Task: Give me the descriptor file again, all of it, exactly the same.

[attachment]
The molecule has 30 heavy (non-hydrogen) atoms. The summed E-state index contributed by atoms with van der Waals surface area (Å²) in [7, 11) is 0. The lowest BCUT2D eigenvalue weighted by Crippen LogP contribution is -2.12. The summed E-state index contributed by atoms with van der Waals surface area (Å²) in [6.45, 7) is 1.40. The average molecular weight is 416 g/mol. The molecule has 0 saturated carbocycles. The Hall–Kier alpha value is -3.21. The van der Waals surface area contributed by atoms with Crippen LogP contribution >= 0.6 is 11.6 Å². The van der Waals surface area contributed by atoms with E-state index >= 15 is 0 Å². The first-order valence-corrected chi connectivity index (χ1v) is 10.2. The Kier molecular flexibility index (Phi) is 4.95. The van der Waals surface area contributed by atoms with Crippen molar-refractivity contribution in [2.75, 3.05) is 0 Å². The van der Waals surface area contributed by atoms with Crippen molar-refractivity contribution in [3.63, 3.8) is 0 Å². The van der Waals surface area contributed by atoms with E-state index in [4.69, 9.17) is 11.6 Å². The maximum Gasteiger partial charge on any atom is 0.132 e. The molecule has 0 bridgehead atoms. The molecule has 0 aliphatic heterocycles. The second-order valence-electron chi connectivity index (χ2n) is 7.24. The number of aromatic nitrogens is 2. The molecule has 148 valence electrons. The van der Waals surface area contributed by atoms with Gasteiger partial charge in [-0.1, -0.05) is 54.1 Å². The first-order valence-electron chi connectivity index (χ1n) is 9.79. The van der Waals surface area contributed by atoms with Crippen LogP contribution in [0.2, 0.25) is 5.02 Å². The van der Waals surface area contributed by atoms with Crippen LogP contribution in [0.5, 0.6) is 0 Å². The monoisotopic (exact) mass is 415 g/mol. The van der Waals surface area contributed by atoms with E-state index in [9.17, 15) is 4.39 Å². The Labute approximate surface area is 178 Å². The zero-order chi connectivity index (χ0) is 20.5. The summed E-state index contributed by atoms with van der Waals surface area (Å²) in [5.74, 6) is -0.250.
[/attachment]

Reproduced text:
The molecule has 30 heavy (non-hydrogen) atoms. The summed E-state index contributed by atoms with van der Waals surface area (Å²) in [7, 11) is 0. The lowest BCUT2D eigenvalue weighted by Crippen LogP contribution is -2.12. The summed E-state index contributed by atoms with van der Waals surface area (Å²) in [6.45, 7) is 1.40. The average molecular weight is 416 g/mol. The molecule has 0 saturated carbocycles. The Hall–Kier alpha value is -3.21. The van der Waals surface area contributed by atoms with Crippen LogP contribution >= 0.6 is 11.6 Å². The van der Waals surface area contributed by atoms with E-state index >= 15 is 0 Å². The first-order valence-corrected chi connectivity index (χ1v) is 10.2. The Kier molecular flexibility index (Phi) is 4.95. The van der Waals surface area contributed by atoms with Crippen molar-refractivity contribution in [2.75, 3.05) is 0 Å². The van der Waals surface area contributed by atoms with Crippen molar-refractivity contribution in [3.63, 3.8) is 0 Å². The van der Waals surface area contributed by atoms with E-state index in [4.69, 9.17) is 11.6 Å². The maximum Gasteiger partial charge on any atom is 0.132 e. The molecule has 0 bridgehead atoms. The molecule has 0 aliphatic heterocycles. The second-order valence-electron chi connectivity index (χ2n) is 7.24. The number of aromatic nitrogens is 2. The molecule has 148 valence electrons. The van der Waals surface area contributed by atoms with Gasteiger partial charge in [-0.1, -0.05) is 54.1 Å². The first-order valence-electron chi connectivity index (χ1n) is 9.79. The van der Waals surface area contributed by atoms with Crippen LogP contribution in [0.2, 0.25) is 5.02 Å². The van der Waals surface area contributed by atoms with Crippen LogP contribution in [0.5, 0.6) is 0 Å². The monoisotopic (exact) mass is 415 g/mol. The van der Waals surface area contributed by atoms with E-state index in [9.17, 15) is 4.39 Å². The Labute approximate surface area is 178 Å². The zero-order chi connectivity index (χ0) is 20.5. The summed E-state index contributed by atoms with van der Waals surface area (Å²) in [5.74, 6) is -0.250.